Moorabbin, Victoria
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Moorabbin, Victoria

Moorabbin Town Hall
Moorabbin is located in Melbourne
Coordinates37°56?28?S 145°03?29?E / 37.941°S 145.058°E / -37.941; 145.058Coordinates: 37°56?28?S 145°03?29?E / 37.941°S 145.058°E / -37.941; 145.058
Population5,895 (2016 census)[1]
 o Density1,282/km2 (3,320/sq mi)
Area4.6 km2 (1.8 sq mi)
Location15 km (9 mi) from Melbourne
LGA(s)City of Kingston
State electorate(s)Bentleigh
Federal Division(s)Isaacs

Moorabbin is a suburb in Melbourne, Victoria, Australia, 15 km south-east of Melbourne's central business district.[2] Its local government area is the City of Kingston. At the 2016 census, Moorabbin had a population of 5,895.[1]

Most of the eastern side of Moorabbin has been an industrial area since the first development in the mid-1960s. Major businesses with a presence in the area include Coca-Cola. Moorabbin is also well known locally for its residential area built after World War II.[3]


While by name Moorabbin would appear to be home to the regional general airport Moorabbin Airport, the airport, also called the Harry Hawker Airport, is its own suburb, sharing the postcode of 3194 with Mentone. Moorabbin is serviced by a variety of Public Transport Victoria bus and train services including Moorabbin Station.


Moorabbin in 1930

The word Moorabbin is believed to have come from the Aboriginal word moorooboon meaning mother's milk, as it was purportedly a place where women and children stayed and rested while the men hunted further afield.

In 1846 the first European settlers arrived, brothers John and Richard King, who are thought to have come from the Western Port area.

The Post Office opened on 1 September 1857 as South Brighton, was renamed Brighton South around 1886 and Moorabbin in 1909. The Moorabbin East Post Office near Chesterville Road opened in 1960.[4]

The seat of local government moved from Moorabbin to Cheltenham when the former City of Moorabbin was incorporated into the larger City of Kingston.

In August 1998, Moorabbin was the scene of the Silk-Miller police murders.


Housing in Moorabbin comprises mainly 3-bedroom red or cream brick detached houses built between the 1940s and 1970s. More recently villa units and townhouses have been built.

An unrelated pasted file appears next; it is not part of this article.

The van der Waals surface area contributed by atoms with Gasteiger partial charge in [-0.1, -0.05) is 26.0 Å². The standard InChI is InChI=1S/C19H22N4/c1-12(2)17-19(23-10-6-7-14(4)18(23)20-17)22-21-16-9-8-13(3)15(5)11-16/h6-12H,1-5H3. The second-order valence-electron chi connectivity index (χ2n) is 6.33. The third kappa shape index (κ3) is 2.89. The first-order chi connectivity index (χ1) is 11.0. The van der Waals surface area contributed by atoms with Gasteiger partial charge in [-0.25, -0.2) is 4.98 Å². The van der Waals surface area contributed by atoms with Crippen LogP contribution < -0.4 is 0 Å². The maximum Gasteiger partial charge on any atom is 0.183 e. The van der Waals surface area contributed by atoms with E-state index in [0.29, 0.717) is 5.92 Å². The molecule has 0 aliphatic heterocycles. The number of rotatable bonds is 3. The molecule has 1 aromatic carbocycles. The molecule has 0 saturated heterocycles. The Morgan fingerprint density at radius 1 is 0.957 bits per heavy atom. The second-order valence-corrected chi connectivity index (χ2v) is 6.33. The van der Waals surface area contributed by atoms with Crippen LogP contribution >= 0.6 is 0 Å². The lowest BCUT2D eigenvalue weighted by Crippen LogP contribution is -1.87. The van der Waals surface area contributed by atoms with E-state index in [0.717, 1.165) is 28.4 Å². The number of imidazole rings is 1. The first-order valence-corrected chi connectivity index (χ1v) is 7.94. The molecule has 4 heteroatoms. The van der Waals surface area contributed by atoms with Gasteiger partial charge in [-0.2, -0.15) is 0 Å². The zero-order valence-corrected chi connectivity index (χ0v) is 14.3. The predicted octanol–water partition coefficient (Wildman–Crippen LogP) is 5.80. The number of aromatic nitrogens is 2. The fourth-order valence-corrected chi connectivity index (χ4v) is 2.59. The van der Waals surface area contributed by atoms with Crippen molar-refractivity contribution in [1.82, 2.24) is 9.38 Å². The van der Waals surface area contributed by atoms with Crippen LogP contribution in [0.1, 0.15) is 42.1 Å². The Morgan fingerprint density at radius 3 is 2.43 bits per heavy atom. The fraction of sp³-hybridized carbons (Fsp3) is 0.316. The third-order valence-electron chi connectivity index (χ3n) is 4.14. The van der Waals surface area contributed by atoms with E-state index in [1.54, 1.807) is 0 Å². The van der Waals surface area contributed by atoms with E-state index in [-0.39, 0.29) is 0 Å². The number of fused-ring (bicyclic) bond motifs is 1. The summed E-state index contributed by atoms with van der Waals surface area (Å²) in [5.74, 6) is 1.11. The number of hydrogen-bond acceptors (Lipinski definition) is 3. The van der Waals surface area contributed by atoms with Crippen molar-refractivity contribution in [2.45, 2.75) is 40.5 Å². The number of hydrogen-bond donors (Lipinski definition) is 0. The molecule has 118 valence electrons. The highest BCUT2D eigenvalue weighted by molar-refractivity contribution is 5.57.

The Moorabbin Campus of the Holmesglen Institute of TAFE is located in Moorabbin, the campus formerly belonging to the Chisholm Institute and before that was the location of Moorabbin Technical College. Moorabbin has two public primary schools (Moorabbin Primary, Southmoor Primary) and one Catholic primary (St. Catherines Primary).

Moorabbin High School closed in 1984[5] but the former campus is now being used by the Bayside Special Development School, which provides individual programs for children with special needs.[6] The Gould League also uses the former Moorabbin High School site and specializes in education that relates to the environment and sustainability.[7]


The suburb has an Australian Rules football team, Moorabbin Kangaroos Football Club, competing in the Southern Football League.[8]

The football and cricket venue in the suburb is Moorabbin Oval, located in Linton Street. The ground was used by the St Kilda Football Club in VFL/AFL games between 1965 and 1992, and continued to serve as its training and administrative home ground until 2010. From 2018 the ground has again become the training, entertainment, member and community base for the Saints.

The former Australian Touring Car Championship team Perkins Engineering was based at Moorabbin Airport.

Moorabbin has its own indoor climbing gym at Activate by Hardrock.

Notable people


  1. ^ a b Australian Bureau of Statistics (27 June 2017). "Moorabbin (State Suburb)". 2016 Census QuickStats. Retrieved 2017. Edit this at Wikidata
  2. ^
  3. ^ Sheehy, Tom (1985). Battlers Tamed a Sandbelt. Moorabbin: City of Moorabbin. pp. 113-154.
  4. ^ Premier Postal History, Post Office List, retrieved 2008
  5. ^ "Our History". Bentleigh Secondary College.
  6. ^ "Welcome to Bayside SDS". Bayside Special Development School.
  7. ^ "Welcome to Gould League". The Gould League.
  8. ^ Full Point Footy, Southern Football League, archived from the original on 1 January 2009, retrieved 2008

External links

  This article uses material from the Wikipedia page available here. It is released under the Creative Commons Attribution-Share-Alike License 3.0.



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